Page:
Upload the SVG files to Cricut Design Space and add them to your Canvas.

TIP: If you are not sure how to upload an SVG cut file to Cricut Design Space, watch this helpful video training series I made. If you're on an iPhone or iPad, here's how to download and upload an SVG file to the Cricut Design Space app.


You can zoom out to see all of the designs by clicking on the minus (-) sign on the lower left. If you have both files on your Canvas, click and drag one to the side so they're both visible.

This is what my Cardinal SVG file looks like when uploaded to Cricut Design Space.

A screenshot of the cardinal svg file on the Cricut Design Space canvas, showing the height and width as 9.51 inches

The design is set up to make one cardinal measuring approximately 5” wide by 7.75” tall. The optional background layers measure approximately 9.5" wide by 9.5" tall and fit perfectly into both the shadow box linked in my materials list and the DIY cardstock frames. When flat, the cardstock frame measures approximately 11.5" wide by 11.5" tall.

If you're making the cardstock frame, you will need to convert and Attach the Score lines before cutting. They are the two layers with faint lines and no shapes in the Layers Panel. I’ve made the score lines red in the color swatch icon so they’re easy to distinguish from the other elements.

A screenshot of the cardinal svg frame file on the Cricut Design Space canvas with the two score layers selected and a red arrow pointing to Score in the Operation menu at the top. The red color swatch at the top also has a red circle around it.

Select the frame and click "UnGroup" at the top of the Layers Panel. Hold Shift while clicking on the two intended Score Layers in the Layers Panel. Make sure the color swatch in your top menu panel is red. If it’s not, you may have accidentally selected another layer. Just click off of the design and try again.

With the correct layers selected, change the Operation at the top from "Basic Cut" to "Score." The lines are now dashed to indicate the machine will score instead of cut them.

To attach the score lines to their appropriate cut layers, hold down your Shift key while selecting a Score layer and the Cut layer directly below it in the Layers Panel. Then, click "Attach" at the bottom of the Layers Panel. The newly-attached layers will jump to the top of the Layers Panel. Repeat for the other cut and score layer pair.

A screenshot of the cardinal svg frame file on the Cricut Design Space canvas with the top two score and cut layers selected and a red arrow pointing to the Attach icon at the bottom right

Before you cut your design, make sure you want to include everything showing on your Canvas. If you don't want to cut an object, you can hide or delete it. For instance, if you're making a shadow box frame out of cardstock instead of using a purchased one, you won't have glass to decorate with the vinyl quote. So you'd delete the dark gray layer. Or, you can leave off the plain white square layer if you're mounting your cardinal inside a shadow box. This way, the material of your frame's backing will show through and make the Birch trees really pop.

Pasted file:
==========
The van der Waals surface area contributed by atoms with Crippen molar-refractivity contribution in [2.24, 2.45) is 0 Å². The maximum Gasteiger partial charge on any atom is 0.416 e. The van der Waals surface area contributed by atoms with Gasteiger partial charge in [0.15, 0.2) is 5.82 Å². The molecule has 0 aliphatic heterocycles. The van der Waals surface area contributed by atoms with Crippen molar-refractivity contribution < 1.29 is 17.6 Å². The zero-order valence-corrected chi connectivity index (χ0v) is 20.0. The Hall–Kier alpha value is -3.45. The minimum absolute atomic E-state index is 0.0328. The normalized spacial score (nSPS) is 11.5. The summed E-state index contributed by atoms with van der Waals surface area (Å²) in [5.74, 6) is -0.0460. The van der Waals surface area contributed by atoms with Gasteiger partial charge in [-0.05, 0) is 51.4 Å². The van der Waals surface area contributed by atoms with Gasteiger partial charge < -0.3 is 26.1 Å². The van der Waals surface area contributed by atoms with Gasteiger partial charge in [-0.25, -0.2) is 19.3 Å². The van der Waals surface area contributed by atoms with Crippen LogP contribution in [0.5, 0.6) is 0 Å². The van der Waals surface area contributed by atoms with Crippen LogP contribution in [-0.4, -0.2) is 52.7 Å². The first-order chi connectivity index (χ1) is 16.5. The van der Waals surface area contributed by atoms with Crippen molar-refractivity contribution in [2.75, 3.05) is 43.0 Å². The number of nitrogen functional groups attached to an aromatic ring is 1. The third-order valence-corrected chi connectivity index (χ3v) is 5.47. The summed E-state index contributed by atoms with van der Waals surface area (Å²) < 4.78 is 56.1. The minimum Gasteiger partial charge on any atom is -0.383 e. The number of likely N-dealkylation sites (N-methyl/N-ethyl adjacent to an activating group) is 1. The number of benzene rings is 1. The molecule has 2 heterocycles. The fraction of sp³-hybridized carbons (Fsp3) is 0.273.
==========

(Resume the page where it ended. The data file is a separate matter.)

The cardinal svg file on the Cricut Design Space canvas showing the vinyl sentiment layer selected in the Layers Panel with a red arrow pointing to the Delete button


Now we're ready to cut. Make sure you have the right machine selected and click "Make It."

If prompted, click "On Mat," "12 in x 12 in," and "Continue."

I used eight different colors of cardstock for my cardinal and background: white, black, brown, orange, green, bright red, medium red, and dark red. I made my frame out of white cardstock. You can choose whatever colors you like. Just be sure there is enough contrast between each color, especially for the layers.

If you're using the same red cardstock I am, you'll need to change the Material Size from "12 in x 12 in" to "8.5 in x 11 in (Letter)" for the red layers. Once you've done that, click "Continue" in the bottom right.

A screenshot of the Prepare screen in Cricut Design Space showing the material size for a red cardinal svg layer being changed from 12 by 12 inches to 8.5 by 11 inches

For the majority of my mats, I used the "Medium Cardstock – 80 lb (216 gsm)" setting with "More" Pressure. However, for the two very detailed cardinal layers (my bright red and medium red mats), I used the "Cardstock (for intricate cuts)" setting because it gave me better results. To find it, click "Browse All Materials" and type "Intricate" in the search bar. Then select the result, click "Apply," and leave the Pressure at "Default." If you have trouble removing the intricate layers, try cutting them using a LightGrip mat instead of the Standard.

If you're cutting the vinyl decal, select the "Premium Vinyl - Permanent Glossy" setting with "More" Pressure for that layer. If you want to apply the vinyl to the inside of the glass, make sure "Mirror" is turned on.

If you're making the DIY frame, you'll need to load either the scoring stylus in Clamp A or scoring wheel in Clamp B for those mats. Follow the on-screen prompts to load your tools in the correct order for the appropriate mats.